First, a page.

A few days later, I came up with an alternative to just dismissing the ending. Perhaps what we’re seeing is Edward’s assertion of dominance over the narrative. How can Lee, a submissive, wind up being the hero? Wouldn’t that make her dominant? So, think about the orchids, Edward’s prised possession. They are cloistered, doted on, but stuck in an artificial “natural” environment.” We also see Edward plant a photo of Lee in the garden. What if the lawyer’s office is the nursery, and marriage/life in a suburban house is the end location/result? Lee becomes a flower that is transplanted into Edward’s life. When they finally make love, it is on a grass bed. A following shot shows Lee strapped to a tree during sex (the last image of bondage we see). Is the ultimate bondage domestic servitude? Is the final shot of Lee, as she looks into the camera with all sorts of emotion washing over her face, damning? A cry for help? Acceptance? She has spoken to us thorughout, but now Lee just looks. Is the film a very subtle and/or vague version of “The Collector”? How complicit is Lee in her fate? How should we feel about this?
Looking at the film this way, it may not be so hard to dismiss.
Dir: Francois Truffaut
Francois Truffaut’s sequel–if you discount the short made in between–to “The 400 Blows”, following the young adulthood of Antoine Doniel (Jean-Pierre Leaud), as he goes from crummy job to crummy job (hotel night clerk, detective (!), shoe salesman, TV repairman), falling in and out of love, and getting into a little bit of trouble.
It’s an incredibly light film, surprising as it was made during May 1968, as the Nouvelle Vague protested the Langlois affair and shut down Cannes. In the Criterion Collection DVD extras, the film is said to almost have been made as a way to relax from the political pressures of that year, with filming happening in a scattershot fashion with loads of improv.
The various detectives in the film (in typical trenchcoat, and always shadowing someone) are classic American Noir (Truffaut had just finished his adaptation of Cornell Woolrich’s The Bride Wore Black before this film) rendered comical by their transplanting into French society. The young, sometimes girlfriend of Antoine, Christine (Claude Jade), is tailed all the way through the movie, only to find the detective confessing his love for her at the end in a strange closing scene. Hey, it’s France, vive l’amour!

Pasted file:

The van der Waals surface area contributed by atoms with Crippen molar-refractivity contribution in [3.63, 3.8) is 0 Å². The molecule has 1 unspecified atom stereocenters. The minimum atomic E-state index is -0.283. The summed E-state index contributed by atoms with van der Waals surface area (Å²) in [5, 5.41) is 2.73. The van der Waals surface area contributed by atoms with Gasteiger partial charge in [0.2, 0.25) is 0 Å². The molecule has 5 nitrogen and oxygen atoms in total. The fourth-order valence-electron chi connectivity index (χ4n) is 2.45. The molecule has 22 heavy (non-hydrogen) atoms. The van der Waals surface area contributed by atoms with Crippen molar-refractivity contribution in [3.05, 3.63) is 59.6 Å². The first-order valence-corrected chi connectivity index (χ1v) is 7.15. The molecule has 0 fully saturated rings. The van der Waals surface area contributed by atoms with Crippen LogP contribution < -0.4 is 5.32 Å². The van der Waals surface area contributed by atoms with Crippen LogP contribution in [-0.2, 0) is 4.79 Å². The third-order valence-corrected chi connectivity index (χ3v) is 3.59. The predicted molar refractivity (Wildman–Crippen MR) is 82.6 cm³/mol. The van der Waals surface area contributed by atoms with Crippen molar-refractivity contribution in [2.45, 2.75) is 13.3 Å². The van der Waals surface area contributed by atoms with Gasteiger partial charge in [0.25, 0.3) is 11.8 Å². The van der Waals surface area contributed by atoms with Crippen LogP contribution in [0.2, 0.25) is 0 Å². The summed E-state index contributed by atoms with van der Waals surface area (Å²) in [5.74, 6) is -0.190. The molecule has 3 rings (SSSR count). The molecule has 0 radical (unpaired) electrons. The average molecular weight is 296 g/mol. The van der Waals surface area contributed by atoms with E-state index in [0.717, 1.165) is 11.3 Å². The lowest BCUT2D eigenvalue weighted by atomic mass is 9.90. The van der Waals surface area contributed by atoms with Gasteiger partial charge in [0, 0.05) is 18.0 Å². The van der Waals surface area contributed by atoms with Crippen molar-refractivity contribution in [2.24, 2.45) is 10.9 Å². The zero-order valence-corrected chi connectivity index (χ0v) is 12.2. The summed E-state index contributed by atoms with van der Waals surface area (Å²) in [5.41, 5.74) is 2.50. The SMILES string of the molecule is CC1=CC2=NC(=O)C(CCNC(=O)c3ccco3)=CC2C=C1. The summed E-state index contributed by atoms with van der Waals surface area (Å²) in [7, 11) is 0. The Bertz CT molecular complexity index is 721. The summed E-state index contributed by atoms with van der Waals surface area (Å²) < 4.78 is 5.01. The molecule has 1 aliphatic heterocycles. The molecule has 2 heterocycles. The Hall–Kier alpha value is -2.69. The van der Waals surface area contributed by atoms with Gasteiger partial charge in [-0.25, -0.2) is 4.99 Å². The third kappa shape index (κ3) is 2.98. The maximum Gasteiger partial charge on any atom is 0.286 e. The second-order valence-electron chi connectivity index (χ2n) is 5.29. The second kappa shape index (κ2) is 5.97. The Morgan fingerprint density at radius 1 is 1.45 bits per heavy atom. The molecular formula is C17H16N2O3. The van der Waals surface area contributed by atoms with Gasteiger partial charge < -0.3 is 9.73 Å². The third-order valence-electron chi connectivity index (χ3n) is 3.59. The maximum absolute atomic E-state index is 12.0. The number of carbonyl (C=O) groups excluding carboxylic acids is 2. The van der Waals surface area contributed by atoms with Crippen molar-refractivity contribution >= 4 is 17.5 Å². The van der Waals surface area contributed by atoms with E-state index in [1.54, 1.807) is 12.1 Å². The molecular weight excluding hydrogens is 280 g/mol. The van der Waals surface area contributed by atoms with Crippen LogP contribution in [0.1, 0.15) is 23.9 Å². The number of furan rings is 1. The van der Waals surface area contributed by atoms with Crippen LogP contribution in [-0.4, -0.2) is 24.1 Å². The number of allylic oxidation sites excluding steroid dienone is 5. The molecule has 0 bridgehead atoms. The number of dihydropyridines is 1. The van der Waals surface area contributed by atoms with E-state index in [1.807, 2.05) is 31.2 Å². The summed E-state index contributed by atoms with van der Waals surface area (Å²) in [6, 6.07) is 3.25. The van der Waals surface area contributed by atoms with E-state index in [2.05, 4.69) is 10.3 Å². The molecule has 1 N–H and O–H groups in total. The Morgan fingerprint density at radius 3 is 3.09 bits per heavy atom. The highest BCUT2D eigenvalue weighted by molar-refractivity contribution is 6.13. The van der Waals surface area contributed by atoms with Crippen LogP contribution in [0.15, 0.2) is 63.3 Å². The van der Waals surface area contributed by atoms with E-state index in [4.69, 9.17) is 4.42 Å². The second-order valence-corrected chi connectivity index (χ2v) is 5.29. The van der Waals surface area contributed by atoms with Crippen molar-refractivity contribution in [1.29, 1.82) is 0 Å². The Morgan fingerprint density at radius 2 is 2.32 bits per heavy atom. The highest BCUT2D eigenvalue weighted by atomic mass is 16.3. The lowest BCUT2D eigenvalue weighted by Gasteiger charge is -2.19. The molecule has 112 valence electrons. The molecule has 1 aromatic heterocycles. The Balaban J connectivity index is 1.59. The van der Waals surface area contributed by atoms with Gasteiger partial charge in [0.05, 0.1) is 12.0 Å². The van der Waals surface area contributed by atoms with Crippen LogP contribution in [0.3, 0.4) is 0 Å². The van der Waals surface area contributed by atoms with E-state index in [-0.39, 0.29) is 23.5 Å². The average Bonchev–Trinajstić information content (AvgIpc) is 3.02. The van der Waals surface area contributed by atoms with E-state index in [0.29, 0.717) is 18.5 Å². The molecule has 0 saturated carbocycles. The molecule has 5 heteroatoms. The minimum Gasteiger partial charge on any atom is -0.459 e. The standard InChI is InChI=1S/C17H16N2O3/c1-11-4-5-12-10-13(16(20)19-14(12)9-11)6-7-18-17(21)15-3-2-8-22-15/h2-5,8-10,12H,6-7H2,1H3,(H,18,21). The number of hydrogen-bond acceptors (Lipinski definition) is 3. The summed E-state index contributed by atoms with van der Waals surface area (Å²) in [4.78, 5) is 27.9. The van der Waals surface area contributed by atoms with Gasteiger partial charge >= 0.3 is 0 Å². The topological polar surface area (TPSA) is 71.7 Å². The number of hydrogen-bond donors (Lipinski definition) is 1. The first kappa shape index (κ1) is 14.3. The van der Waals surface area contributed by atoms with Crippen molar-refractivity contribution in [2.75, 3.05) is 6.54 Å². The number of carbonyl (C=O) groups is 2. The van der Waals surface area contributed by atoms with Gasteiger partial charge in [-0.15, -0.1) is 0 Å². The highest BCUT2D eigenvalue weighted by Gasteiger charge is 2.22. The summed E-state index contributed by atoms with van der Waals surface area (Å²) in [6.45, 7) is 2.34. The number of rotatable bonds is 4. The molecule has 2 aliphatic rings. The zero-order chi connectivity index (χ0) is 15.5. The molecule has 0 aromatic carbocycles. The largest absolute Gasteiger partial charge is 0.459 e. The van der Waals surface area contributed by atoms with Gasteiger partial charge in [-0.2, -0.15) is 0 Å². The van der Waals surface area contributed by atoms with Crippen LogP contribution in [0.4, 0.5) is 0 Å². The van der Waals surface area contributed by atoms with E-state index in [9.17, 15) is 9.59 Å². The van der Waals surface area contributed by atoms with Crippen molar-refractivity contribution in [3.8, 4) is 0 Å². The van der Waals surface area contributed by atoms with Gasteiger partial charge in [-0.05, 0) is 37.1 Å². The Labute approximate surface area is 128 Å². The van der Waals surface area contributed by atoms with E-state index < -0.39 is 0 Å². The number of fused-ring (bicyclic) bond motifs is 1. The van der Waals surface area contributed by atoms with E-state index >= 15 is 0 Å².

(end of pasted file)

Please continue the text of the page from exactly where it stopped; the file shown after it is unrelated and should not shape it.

Dir: Tom Hooper
Has it really been six years since the last Prime Suspect? This series along with Cracker show how differently the British and the Americans see their police dramas. Although Prime Suspect is clearly Detective Tennyson’s show, the fleshing out of her fellow squad members and of the victims and suspects really give the show a novelistic touch. Detective Supt. Tennyson is not a super-genius, but we thrill at her bullheadedness and determination, while her moments of self-doubt and even defeat round out her character humbly.
There are very few chases–the ones that happen resolve themselves quickly (suspect escapes, suspect caught)–very little gunplay, though there are guns. Tennyson wanders around potentially dangerous areas without a gun drawn, confusing the American viewers. Major clues are not exclusively the domain of the lead–often a member of the team finds them.
Steadily, steadily, the case is built, in this case around an obvious suspect in the murder of a Bosnian Muslim women who immigrated to England 10 years before only to find the war followed her. Interrogations don’t produce immediate results. The media is out of the investigation’s hands and ruins leads. And one major tactic that PS does over and over to some effect is never allowing the audience any release through the protagonist. As stones are lain in her path, Tennyson gets more and more frustrated, but very little do we see her exploding in anger. Instead another, sometimes disconnected, scene begins and we carry over that emotion with us. No wonder the show is so bleedin’ tense.
Helen Mirren is great, just great, a real hero, always thinking.
Here’s a harsh review of John Fowles’ Diaries from the London Review of Books. I had no idea the man was so misanthropic.
In 1996 I picked up a copy of Learning From Las Vegas in paperback. Only now do I discover that the hardback original is much more beautiful. (And it’ll set you back $3,500 or so, used.)